MRI and X-ray in axial spondyloarthritis: the relationship between inflammatory and structural changes
562 Heritage Medical Research Building, University of Alberta, Edmonton, Alberta, T6G 2S2 Canada
Arthritis Research & Therapy 2012, 14:207 doi:10.1186/ar3786Published: 19 April 2012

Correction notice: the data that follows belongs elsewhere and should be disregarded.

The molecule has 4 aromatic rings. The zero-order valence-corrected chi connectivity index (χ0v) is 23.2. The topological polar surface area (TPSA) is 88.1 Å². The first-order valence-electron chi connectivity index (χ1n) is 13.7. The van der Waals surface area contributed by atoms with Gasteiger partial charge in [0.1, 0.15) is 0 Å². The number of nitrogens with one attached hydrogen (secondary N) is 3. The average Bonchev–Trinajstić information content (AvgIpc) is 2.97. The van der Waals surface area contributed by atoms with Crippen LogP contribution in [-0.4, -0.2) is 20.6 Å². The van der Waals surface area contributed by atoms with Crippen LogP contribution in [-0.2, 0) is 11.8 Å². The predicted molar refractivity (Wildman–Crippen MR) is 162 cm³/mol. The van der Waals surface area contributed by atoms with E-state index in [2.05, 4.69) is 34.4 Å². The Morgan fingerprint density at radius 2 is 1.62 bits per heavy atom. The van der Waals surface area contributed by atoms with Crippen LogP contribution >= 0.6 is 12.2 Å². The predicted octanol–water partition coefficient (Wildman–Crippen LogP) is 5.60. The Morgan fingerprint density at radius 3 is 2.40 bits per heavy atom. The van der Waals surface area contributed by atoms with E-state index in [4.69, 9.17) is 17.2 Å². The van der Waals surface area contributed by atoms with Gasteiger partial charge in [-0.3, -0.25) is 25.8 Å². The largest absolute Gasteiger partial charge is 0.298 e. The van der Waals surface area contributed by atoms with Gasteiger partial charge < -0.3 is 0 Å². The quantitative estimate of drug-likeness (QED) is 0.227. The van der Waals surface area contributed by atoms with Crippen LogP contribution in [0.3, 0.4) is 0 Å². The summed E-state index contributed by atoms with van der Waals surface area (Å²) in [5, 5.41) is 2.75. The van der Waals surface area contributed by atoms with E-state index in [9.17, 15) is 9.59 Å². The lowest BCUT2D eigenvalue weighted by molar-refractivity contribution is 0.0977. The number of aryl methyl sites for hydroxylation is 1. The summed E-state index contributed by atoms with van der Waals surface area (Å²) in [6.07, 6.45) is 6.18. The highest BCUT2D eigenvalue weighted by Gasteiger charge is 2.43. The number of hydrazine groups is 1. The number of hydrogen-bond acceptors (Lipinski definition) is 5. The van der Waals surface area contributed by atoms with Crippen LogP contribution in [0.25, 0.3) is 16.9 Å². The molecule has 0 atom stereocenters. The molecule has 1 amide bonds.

Demonstration of an association between inflammation and spinal ankylosis has been challenging. Until the advent of MRI, prospective study was not possible due to inaccessibility of tissue. Recent studies using MRI have described an association between the presence of bone edema at vertebral corners on MRI and the subsequent development of syndesmophytes at the corresponding vertebral corners on radiography. Although reports have also highlighted the development of new syndesmophytes where the baseline MRI shows no inflammation, MRI has limited sensitivity for detection of spinal inflammation that is clearly evident on histopathology. There are also crucial methodological challenges because radiographic assessment is limited to the anterior corners of the cervical and lumbar spine while MRI lesions in the cervical spine are often small while spurious inflammatory signal is common in the lumbar spine. Follow-up MRI evaluation in two independent studies has also shown that inflammatory lesions that resolve after anti-TNF therapy are more prone to develop into syndesmophytes. It may be possible that very early inflammatory lesions resolve completely without sequelae if anti-TNF therapy is introduced before new bone formation becomes largely autonomous. For an individual patient the overall development of new bone during anti-TNF therapy may therefore depend on the balance between the number of early and more mature inflammatory lesions. Clinical trials of anti-TNF agents in early spondyloarthritis together with prospective MRI studies will allow more detailed testing of this hypothesis as a major priority for the research agenda in spondyloarthritis.